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Military tactics

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Military tactics

Military tactics are the science and art of organizing a military force, and the techniques for combining and using weapons and military units to engage and defeat an enemy in battle.[1] Changes in philosophy and technology have been reflected in changes to military tactics; in contemporary military science tactics are the lowest of three planning levels: (i) strategic, (ii) operational, and (iii) tactical. The highest level of planning is strategy, how force is translated into political objectives, by bridging the means and ends of war. The intermediate level, operational level, the conversion of strategy into tactics deals with formations of units. In the vernacular, tactical decisions are those made to achieve the greatest, immediate value, and strategic decisions are those made to achieve the greatest, overall value, irrespective of the immediate results of a tactical decision.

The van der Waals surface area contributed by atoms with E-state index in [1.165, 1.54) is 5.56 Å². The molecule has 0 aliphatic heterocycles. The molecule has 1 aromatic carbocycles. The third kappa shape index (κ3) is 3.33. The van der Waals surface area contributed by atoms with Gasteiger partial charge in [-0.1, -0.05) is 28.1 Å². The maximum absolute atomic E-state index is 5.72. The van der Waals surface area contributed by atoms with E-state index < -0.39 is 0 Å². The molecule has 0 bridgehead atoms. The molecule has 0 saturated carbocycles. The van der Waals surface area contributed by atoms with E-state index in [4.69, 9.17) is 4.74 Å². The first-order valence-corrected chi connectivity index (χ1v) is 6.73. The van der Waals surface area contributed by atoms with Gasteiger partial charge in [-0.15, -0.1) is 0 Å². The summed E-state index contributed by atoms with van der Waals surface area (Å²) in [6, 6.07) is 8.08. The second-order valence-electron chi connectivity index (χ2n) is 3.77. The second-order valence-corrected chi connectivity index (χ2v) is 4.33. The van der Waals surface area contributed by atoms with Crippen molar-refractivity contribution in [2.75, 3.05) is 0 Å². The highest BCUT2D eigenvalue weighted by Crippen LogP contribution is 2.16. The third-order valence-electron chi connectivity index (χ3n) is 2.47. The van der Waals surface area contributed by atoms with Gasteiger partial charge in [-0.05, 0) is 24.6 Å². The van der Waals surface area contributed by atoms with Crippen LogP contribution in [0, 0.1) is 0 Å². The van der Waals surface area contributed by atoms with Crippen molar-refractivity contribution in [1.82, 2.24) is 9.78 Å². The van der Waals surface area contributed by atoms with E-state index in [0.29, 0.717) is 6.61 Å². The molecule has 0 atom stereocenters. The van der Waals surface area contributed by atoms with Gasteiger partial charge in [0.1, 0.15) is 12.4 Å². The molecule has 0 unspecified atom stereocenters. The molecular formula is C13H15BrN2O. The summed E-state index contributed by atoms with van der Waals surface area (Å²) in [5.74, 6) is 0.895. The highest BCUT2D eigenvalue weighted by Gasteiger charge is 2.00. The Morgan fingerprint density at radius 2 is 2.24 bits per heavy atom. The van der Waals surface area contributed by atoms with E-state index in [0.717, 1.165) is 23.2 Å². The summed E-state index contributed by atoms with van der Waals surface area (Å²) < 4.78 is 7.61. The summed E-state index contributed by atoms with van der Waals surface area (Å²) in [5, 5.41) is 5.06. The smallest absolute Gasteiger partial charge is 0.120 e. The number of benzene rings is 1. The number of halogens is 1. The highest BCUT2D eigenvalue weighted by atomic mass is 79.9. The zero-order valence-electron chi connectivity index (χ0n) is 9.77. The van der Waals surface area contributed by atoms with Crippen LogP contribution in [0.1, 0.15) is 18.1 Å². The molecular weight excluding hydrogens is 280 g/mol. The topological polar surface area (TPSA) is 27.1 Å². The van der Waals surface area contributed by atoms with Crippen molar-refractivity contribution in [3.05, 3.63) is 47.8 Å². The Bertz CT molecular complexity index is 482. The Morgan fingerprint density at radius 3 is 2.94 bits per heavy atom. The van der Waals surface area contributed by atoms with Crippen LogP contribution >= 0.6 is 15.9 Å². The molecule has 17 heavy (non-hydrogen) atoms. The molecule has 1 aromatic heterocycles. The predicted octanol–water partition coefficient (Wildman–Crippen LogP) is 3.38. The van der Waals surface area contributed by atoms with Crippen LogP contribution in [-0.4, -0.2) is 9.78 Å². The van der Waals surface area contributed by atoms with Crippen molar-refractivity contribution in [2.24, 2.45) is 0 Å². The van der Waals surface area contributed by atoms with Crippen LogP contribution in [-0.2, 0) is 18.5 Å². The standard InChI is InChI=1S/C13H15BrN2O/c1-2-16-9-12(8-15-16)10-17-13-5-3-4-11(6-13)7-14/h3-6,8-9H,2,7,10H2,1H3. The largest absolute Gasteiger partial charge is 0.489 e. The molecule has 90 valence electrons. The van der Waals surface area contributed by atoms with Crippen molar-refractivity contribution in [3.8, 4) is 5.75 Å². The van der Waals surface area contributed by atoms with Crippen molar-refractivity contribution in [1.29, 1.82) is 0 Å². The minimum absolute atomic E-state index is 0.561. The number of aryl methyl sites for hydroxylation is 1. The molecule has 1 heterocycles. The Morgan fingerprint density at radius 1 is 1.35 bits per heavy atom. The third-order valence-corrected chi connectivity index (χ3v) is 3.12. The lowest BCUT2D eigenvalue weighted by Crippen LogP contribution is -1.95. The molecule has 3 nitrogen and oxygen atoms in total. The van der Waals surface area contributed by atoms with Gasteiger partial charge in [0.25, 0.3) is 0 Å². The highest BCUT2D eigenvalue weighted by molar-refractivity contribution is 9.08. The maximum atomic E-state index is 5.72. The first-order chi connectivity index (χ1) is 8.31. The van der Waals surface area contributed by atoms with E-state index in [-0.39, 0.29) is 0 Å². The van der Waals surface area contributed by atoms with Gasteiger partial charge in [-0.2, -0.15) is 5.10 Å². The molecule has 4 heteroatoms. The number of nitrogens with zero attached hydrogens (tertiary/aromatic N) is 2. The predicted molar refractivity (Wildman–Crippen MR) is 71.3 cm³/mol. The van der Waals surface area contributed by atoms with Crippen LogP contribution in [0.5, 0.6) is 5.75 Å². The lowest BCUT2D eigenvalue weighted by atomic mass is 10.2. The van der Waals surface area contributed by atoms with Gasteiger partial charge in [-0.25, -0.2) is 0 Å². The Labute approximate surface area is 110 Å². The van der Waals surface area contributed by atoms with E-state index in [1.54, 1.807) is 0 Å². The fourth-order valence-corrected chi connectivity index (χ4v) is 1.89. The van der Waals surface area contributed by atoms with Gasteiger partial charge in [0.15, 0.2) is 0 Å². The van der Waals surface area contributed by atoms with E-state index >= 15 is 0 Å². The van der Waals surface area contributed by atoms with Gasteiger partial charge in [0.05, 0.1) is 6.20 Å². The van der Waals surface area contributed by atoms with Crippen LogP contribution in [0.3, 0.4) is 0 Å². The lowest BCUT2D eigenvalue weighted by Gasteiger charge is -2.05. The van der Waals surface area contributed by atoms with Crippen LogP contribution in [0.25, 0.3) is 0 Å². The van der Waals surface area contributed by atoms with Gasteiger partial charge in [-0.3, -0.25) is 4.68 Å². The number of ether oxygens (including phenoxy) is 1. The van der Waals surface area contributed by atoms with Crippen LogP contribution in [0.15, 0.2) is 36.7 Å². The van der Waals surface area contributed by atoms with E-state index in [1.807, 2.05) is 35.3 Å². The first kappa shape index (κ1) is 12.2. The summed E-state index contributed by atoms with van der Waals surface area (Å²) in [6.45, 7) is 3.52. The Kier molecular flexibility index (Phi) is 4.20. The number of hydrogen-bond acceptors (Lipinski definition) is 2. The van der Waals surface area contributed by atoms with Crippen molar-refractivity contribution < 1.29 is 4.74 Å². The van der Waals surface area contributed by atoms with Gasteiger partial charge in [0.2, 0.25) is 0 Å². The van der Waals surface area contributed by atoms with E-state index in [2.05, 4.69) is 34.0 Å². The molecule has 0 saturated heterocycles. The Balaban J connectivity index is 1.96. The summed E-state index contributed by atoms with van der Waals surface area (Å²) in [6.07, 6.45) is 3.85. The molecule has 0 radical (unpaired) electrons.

Concept

German World War I observation post disguised as a tree.

Military tactics are both a science and an art. They answer the questions of how best to deploy and employ forces on a small scale.[2] Some practices have not changed since the dawn of warfare: ambushes, seeking and turning flanks, maintaining reconnaissance, creating and using obstacles and defences, etc. Using ground to best advantage has not changed much either. Heights, rivers, swamps, passes, choke points, and natural cover, can all be used in multiple ways. Before the nineteenth century, many military tactics were confined to battlefield concerns: how to maneuver units during combat in open terrain. Nowadays, specialized tactics exist for many situations, for example for securing a room in a building.

What does change constantly is the technological dimension, as well as the sociology of combatants. One might wish to reflect on the differences in the technology and society that produced such different types of soldier or warrior as the Greek Hoplite, the Roman Legionary, the Medieval Knight, the Turk-Mongol Horse Archer, the Chinese Crossbowman, the British Redcoat, or an Air Cavalry trooper. Each, constrained by his weaponry, logistics and his social conditioning, would use a battlefield differently, but would usually seek the same outcomes from their use of tactics. In many respects the First World War changed the use of tactics as advances in technology rendered prior tactics useless.[3]

See also

References

Notes

Bibliography

External links

  • Everycitizenasoldier.org - tactical principles
  • Contemporary Marine tactics for war fighting
  • Napoleon's tactics and strategy
  • Small Unit Actions during German Campaign in Russia
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